© 2017 The Harpenden Society

Winter 2016 Newsletter

New chairman-in-waiting for the society

The Harpenden Society has a newly installed vice-chairman, in the person of Phil Waters, (above) who will be proposed as society chairman next April, to succeed Chris Marsden, who will step down after fulfilling the role with distinction for six years.  

Phil moved to Harpenden from London nearly 25 years ago. His children attended primary and secondary schools in the town and, perhaps appropriately, much of his working life has been associated with education. At the University of Southampton in the early 1970s, he focussed on politics and international studies, before joining the GLC’s Inner London Education Authority as a graduate trainee, leading to his appointment as an administration officer at two ILEA further and higher education colleges.

He then became senior administrator of first a teacher training college and then a London polytechnic, in due course leading to his appointment in 1989 as deputy registrar and, in 2001, registrar and secretary, of Hatfield Polytechnic – by when it had become the University of Hertfordshire.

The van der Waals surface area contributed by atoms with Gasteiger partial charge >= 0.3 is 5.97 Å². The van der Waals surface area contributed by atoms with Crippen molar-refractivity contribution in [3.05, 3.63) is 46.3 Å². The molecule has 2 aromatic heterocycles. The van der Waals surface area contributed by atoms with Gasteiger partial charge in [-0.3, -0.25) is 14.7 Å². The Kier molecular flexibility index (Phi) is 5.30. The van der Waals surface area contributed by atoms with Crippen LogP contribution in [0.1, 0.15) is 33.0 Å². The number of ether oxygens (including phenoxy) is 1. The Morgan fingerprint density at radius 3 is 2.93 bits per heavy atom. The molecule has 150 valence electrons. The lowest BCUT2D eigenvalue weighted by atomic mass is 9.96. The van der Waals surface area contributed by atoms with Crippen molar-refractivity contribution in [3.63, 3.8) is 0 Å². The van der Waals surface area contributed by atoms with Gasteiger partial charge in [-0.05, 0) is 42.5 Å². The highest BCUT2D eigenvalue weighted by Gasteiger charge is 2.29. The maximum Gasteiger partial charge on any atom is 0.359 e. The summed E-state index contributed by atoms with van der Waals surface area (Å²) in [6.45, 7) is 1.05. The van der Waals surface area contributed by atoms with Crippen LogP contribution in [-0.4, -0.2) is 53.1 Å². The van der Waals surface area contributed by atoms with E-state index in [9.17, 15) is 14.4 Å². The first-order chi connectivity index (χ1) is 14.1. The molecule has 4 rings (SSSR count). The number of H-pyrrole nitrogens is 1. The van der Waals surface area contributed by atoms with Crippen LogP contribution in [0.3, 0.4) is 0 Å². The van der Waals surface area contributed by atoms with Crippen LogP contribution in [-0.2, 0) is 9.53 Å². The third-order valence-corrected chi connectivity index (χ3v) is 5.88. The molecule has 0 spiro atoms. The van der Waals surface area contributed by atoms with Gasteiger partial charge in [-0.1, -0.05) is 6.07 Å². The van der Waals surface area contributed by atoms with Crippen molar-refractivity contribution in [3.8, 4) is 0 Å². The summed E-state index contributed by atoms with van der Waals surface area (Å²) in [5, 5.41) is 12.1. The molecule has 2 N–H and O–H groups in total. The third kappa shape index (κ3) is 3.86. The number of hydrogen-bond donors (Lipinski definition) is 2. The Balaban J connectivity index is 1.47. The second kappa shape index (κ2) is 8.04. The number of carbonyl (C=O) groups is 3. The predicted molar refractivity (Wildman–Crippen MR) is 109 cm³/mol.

Following his retirement from the university in 2013, Phil continues some part-time consultancy work for the university and, in a voluntary role, he chairs the society of retired university staff.  

Beyond his academic roles, Phil Waters has, for over 20 years, maintained a keen interest in matters relating to transport, which has included helping establish bus quality partnerships in St Albans and elsewhere in the county. He was the founding director and remains the chairman of University Bus Ltd, whose UNO pink- and purple-liveried buses are a familiar sight on routes 610 and 657 in Harpenden and beyond.  

He is also a strong supporter of efforts to improve and enhance the environment, as a director of Groundwork Hertfordshire, a Hatfield-based charity ‘with a green heart’, set up 27 years ago to encourage young people, mainly in the 16 to 25 age group, to get involved in projects aimed at making the areas in which they live and work more attractive and more ‘environment friendly’.